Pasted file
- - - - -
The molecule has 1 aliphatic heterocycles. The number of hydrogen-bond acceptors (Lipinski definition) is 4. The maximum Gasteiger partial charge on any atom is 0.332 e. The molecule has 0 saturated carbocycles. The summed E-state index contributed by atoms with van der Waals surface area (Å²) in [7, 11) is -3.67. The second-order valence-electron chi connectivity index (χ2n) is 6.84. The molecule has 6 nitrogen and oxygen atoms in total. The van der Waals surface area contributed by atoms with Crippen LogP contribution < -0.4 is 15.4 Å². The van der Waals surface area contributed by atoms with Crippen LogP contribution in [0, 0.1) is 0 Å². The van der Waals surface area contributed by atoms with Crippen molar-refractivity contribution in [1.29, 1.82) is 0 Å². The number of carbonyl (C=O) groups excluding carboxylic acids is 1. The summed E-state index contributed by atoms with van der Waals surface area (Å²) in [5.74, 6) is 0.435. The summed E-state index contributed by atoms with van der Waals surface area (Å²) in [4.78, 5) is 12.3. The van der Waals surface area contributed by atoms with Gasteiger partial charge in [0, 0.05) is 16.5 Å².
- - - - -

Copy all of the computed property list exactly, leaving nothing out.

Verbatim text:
The molecule has 1 aliphatic heterocycles. The number of hydrogen-bond acceptors (Lipinski definition) is 4. The maximum Gasteiger partial charge on any atom is 0.332 e. The molecule has 0 saturated carbocycles. The summed E-state index contributed by atoms with van der Waals surface area (Å²) in [7, 11) is -3.67. The second-order valence-electron chi connectivity index (χ2n) is 6.84. The molecule has 6 nitrogen and oxygen atoms in total. The van der Waals surface area contributed by atoms with Crippen LogP contribution < -0.4 is 15.4 Å². The van der Waals surface area contributed by atoms with Crippen LogP contribution in [0, 0.1) is 0 Å². The van der Waals surface area contributed by atoms with Crippen molar-refractivity contribution in [1.29, 1.82) is 0 Å². The number of carbonyl (C=O) groups excluding carboxylic acids is 1. The summed E-state index contributed by atoms with van der Waals surface area (Å²) in [5.74, 6) is 0.435. The summed E-state index contributed by atoms with van der Waals surface area (Å²) in [4.78, 5) is 12.3. The van der Waals surface area contributed by atoms with Gasteiger partial charge in [0, 0.05) is 16.5 Å².